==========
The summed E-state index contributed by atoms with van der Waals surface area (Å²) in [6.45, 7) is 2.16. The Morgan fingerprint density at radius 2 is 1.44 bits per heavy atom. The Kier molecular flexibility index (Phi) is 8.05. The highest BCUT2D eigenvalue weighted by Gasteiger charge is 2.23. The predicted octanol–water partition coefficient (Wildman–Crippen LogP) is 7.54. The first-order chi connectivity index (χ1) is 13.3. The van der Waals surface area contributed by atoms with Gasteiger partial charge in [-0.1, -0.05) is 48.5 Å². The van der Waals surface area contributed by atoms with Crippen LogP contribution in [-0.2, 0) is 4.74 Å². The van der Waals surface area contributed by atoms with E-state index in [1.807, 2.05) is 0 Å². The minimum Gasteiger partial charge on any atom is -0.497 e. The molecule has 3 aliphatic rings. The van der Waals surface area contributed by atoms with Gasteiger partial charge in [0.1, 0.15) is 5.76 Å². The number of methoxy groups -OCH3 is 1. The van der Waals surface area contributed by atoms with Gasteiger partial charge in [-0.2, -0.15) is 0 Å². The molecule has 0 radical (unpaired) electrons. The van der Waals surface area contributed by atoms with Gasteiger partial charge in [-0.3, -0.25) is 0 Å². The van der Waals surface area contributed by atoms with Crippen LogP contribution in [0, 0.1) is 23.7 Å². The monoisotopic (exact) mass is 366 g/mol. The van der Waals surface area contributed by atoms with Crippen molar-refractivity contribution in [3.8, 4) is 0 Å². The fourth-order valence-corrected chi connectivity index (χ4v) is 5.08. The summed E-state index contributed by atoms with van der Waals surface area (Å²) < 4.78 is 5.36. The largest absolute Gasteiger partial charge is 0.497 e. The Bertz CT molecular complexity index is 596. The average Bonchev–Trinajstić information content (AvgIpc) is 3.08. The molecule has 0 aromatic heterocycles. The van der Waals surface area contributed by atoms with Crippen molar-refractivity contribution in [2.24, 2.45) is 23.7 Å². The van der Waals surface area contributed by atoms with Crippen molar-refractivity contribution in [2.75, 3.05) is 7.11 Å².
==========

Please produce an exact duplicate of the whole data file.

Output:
The summed E-state index contributed by atoms with van der Waals surface area (Å²) in [6.45, 7) is 2.16. The Morgan fingerprint density at radius 2 is 1.44 bits per heavy atom. The Kier molecular flexibility index (Phi) is 8.05. The highest BCUT2D eigenvalue weighted by Gasteiger charge is 2.23. The predicted octanol–water partition coefficient (Wildman–Crippen LogP) is 7.54. The first-order chi connectivity index (χ1) is 13.3. The van der Waals surface area contributed by atoms with Gasteiger partial charge in [-0.1, -0.05) is 48.5 Å². The van der Waals surface area contributed by atoms with Crippen LogP contribution in [-0.2, 0) is 4.74 Å². The van der Waals surface area contributed by atoms with E-state index in [1.807, 2.05) is 0 Å². The minimum Gasteiger partial charge on any atom is -0.497 e. The molecule has 3 aliphatic rings. The van der Waals surface area contributed by atoms with Gasteiger partial charge in [0.1, 0.15) is 5.76 Å². The number of methoxy groups -OCH3 is 1. The van der Waals surface area contributed by atoms with Gasteiger partial charge in [-0.2, -0.15) is 0 Å². The molecule has 0 radical (unpaired) electrons. The van der Waals surface area contributed by atoms with Gasteiger partial charge in [-0.3, -0.25) is 0 Å². The van der Waals surface area contributed by atoms with Crippen LogP contribution in [0, 0.1) is 23.7 Å². The monoisotopic (exact) mass is 366 g/mol. The van der Waals surface area contributed by atoms with Crippen molar-refractivity contribution in [3.8, 4) is 0 Å². The fourth-order valence-corrected chi connectivity index (χ4v) is 5.08. The summed E-state index contributed by atoms with van der Waals surface area (Å²) < 4.78 is 5.36. The largest absolute Gasteiger partial charge is 0.497 e. The Bertz CT molecular complexity index is 596. The average Bonchev–Trinajstić information content (AvgIpc) is 3.08. The molecule has 0 aromatic heterocycles. The van der Waals surface area contributed by atoms with Crippen molar-refractivity contribution in [2.24, 2.45) is 23.7 Å². The van der Waals surface area contributed by atoms with Crippen molar-refractivity contribution in [2.75, 3.05) is 7.11 Å².